Wilson Protest

Protesters gather for a group photo after an arraignment hearing for Jamie Wilson on Wednesday outside the Daviess County Courthouse. His attorney argued that Wilson is legally allowed to possess medical marijuana even though no licensed dispensaries are open in Missouri.

In the new frontier that is medical marijuana, a court case in Northwest Missouri appeared to shape the contours of the burgeoning industry.

From the moment Jamie Wilson was arrested, in what his lawyers call a “pre-textual stop,” law enforcement was forced to adapt to a world in which medical marijuana possession is apparently legal, despite the fact that no legal dispensaries are in operation.

In January, the top medical marijuana regulator for Missouri, Lyndall Fraker, penned an open letter to law enforcement. In that letter, he reiterated that medical marijuana is legal for cardholders, regardless of where they obtained marijuana.

Lawyers for Wilson pushed for the Missouri Department of Health and Senior Services to issue such a letter after Wilson was arrested.

“I definitely think that the letter issued by the department was at least partially in response to Jamie Wilson’s case,” Joani Harshman, one of Wilson’s lawyers, said. “He (Fraker) acknowledged that he said that he hoped it would help with my case.”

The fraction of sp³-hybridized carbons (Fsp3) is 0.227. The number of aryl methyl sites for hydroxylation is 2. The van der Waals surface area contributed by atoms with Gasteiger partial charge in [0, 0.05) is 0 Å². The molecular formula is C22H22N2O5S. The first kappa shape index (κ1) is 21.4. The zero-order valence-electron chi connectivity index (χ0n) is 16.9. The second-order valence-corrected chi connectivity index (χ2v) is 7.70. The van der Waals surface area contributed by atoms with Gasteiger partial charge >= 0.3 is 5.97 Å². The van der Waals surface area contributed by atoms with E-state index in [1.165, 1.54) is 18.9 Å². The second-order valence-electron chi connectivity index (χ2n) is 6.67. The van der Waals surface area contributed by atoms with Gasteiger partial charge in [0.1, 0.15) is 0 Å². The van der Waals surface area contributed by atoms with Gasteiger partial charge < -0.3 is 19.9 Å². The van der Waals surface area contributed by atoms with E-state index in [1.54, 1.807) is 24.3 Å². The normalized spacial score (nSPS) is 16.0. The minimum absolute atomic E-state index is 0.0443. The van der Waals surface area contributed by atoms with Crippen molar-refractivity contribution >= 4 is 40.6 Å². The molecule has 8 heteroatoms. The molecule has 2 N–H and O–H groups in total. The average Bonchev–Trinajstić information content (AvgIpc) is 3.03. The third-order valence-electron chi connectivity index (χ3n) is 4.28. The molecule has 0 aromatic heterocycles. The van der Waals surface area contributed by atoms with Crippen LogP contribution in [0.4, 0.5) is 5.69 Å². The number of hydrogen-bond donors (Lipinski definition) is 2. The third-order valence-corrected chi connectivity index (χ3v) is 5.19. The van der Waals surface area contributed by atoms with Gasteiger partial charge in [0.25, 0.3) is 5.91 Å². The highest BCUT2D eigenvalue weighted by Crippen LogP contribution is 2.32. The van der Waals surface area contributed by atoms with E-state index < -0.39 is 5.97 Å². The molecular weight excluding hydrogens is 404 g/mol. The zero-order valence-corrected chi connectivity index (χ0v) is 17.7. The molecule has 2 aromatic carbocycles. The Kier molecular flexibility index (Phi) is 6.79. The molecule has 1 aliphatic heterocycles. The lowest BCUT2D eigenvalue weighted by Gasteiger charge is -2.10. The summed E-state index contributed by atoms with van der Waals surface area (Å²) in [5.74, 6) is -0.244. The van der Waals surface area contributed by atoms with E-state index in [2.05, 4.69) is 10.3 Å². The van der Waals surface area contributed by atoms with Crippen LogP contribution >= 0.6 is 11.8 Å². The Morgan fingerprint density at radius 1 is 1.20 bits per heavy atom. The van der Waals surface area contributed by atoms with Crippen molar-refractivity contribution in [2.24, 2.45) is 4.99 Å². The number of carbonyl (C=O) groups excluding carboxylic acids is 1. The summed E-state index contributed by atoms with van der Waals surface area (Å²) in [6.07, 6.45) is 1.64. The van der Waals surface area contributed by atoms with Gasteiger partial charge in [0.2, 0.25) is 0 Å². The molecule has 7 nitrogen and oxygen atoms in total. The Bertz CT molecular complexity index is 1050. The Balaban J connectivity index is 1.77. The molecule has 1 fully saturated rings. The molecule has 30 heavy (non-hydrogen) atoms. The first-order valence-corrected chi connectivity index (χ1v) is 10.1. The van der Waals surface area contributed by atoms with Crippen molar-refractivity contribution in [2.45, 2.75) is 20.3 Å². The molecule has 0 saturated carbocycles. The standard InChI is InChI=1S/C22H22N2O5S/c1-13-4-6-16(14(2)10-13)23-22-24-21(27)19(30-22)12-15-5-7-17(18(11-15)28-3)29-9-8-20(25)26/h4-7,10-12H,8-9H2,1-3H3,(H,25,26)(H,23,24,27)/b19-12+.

Wilson initially faced charges for felony possession and felony child endangerment. Those charges were dismissed by Daviess County Prosecuting Attorney Annie Gibson.

Gibson eventually dismissed the felony charges. She later dismissed the paraphernalia charge.

Harshman said Wilson will plead guilty to a traffic violation to get the experience over with, though Harshman does not believe the stop was above board.

“Trooper (Matthew) Neely did admit on the stand during that (a preliminary) hearing that part of the reason he pulled him Jamie over was because the Drug Task Force asked him to pull them over,” Harshman said. “It further evidences it (was) pretextual stop.”

Since Fraker’s letter, the Missouri State Highway Patrol told News-Press NOW its troopers won’t arrest citizens who comply with DHSS rules.

In a recent interview with News-Press NOW, Buchanan County Sheriff Bill Puett said his agency would follow the Highway Patrol’s lead.

As for Wilson, the man at the center of the controversy, he’s back to medicating with cannabis, according to Harshman.

Matt Hoffmann can be reached at matt.hoffmann@newspressnow.com. Follow him on Twitter: @NpNowHoffmann.

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